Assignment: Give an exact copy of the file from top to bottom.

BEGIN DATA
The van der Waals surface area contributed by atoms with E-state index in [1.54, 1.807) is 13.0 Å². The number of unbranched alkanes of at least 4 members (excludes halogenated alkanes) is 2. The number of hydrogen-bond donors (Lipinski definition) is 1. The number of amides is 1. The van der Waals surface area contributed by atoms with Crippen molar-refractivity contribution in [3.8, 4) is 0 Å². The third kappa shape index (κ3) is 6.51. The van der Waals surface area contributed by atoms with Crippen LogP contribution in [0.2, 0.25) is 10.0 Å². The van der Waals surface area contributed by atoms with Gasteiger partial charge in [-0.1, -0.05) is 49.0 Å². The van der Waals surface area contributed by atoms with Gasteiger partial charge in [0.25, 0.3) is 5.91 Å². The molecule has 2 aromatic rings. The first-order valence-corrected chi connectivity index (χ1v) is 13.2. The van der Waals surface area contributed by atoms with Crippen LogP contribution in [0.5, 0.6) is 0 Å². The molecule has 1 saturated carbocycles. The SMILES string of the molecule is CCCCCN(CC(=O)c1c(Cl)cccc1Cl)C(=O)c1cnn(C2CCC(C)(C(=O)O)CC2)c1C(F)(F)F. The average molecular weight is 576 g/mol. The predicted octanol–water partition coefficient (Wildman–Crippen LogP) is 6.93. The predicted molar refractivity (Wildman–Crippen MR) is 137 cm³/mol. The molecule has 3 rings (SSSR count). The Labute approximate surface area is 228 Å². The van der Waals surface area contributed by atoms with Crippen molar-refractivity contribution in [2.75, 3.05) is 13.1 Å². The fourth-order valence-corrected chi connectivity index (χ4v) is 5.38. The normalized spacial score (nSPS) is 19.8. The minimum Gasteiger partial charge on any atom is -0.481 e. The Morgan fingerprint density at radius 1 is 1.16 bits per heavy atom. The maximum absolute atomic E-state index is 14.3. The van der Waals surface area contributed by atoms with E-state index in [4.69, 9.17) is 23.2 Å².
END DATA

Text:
The van der Waals surface area contributed by atoms with E-state index in [1.54, 1.807) is 13.0 Å². The number of unbranched alkanes of at least 4 members (excludes halogenated alkanes) is 2. The number of hydrogen-bond donors (Lipinski definition) is 1. The number of amides is 1. The van der Waals surface area contributed by atoms with Crippen molar-refractivity contribution in [3.8, 4) is 0 Å². The third kappa shape index (κ3) is 6.51. The van der Waals surface area contributed by atoms with Crippen LogP contribution in [0.2, 0.25) is 10.0 Å². The van der Waals surface area contributed by atoms with Gasteiger partial charge in [-0.1, -0.05) is 49.0 Å². The van der Waals surface area contributed by atoms with Gasteiger partial charge in [0.25, 0.3) is 5.91 Å². The molecule has 2 aromatic rings. The first-order valence-corrected chi connectivity index (χ1v) is 13.2. The van der Waals surface area contributed by atoms with Crippen LogP contribution in [0.5, 0.6) is 0 Å². The molecule has 1 saturated carbocycles. The SMILES string of the molecule is CCCCCN(CC(=O)c1c(Cl)cccc1Cl)C(=O)c1cnn(C2CCC(C)(C(=O)O)CC2)c1C(F)(F)F. The average molecular weight is 576 g/mol. The predicted octanol–water partition coefficient (Wildman–Crippen LogP) is 6.93. The predicted molar refractivity (Wildman–Crippen MR) is 137 cm³/mol. The molecule has 3 rings (SSSR count). The Labute approximate surface area is 228 Å². The van der Waals surface area contributed by atoms with Crippen molar-refractivity contribution in [2.75, 3.05) is 13.1 Å². The fourth-order valence-corrected chi connectivity index (χ4v) is 5.38. The normalized spacial score (nSPS) is 19.8. The minimum Gasteiger partial charge on any atom is -0.481 e. The Morgan fingerprint density at radius 1 is 1.16 bits per heavy atom. The maximum absolute atomic E-state index is 14.3. The van der Waals surface area contributed by atoms with E-state index in [4.69, 9.17) is 23.2 Å².